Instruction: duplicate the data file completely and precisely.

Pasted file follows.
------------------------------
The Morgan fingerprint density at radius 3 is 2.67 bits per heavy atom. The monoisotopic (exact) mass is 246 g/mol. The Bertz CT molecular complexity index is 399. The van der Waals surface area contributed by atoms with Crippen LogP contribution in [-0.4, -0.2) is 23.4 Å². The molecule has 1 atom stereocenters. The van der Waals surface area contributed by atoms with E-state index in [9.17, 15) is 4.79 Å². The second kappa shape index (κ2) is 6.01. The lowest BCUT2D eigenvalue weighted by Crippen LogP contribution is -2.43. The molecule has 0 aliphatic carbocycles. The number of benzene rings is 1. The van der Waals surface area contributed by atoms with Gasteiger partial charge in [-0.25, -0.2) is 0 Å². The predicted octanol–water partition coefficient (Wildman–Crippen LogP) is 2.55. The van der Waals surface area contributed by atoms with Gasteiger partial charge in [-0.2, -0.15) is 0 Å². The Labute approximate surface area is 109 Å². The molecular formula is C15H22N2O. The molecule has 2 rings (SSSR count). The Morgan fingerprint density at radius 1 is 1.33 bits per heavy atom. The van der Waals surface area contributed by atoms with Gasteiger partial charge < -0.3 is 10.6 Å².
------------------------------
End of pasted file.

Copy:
The Morgan fingerprint density at radius 3 is 2.67 bits per heavy atom. The monoisotopic (exact) mass is 246 g/mol. The Bertz CT molecular complexity index is 399. The van der Waals surface area contributed by atoms with Crippen LogP contribution in [-0.4, -0.2) is 23.4 Å². The molecule has 1 atom stereocenters. The van der Waals surface area contributed by atoms with E-state index in [9.17, 15) is 4.79 Å². The second kappa shape index (κ2) is 6.01. The lowest BCUT2D eigenvalue weighted by Crippen LogP contribution is -2.43. The molecule has 0 aliphatic carbocycles. The number of benzene rings is 1. The van der Waals surface area contributed by atoms with Gasteiger partial charge in [-0.25, -0.2) is 0 Å². The predicted octanol–water partition coefficient (Wildman–Crippen LogP) is 2.55. The van der Waals surface area contributed by atoms with Gasteiger partial charge in [-0.2, -0.15) is 0 Å². The Labute approximate surface area is 109 Å². The molecular formula is C15H22N2O. The molecule has 2 rings (SSSR count). The Morgan fingerprint density at radius 1 is 1.33 bits per heavy atom. The van der Waals surface area contributed by atoms with Gasteiger partial charge < -0.3 is 10.6 Å².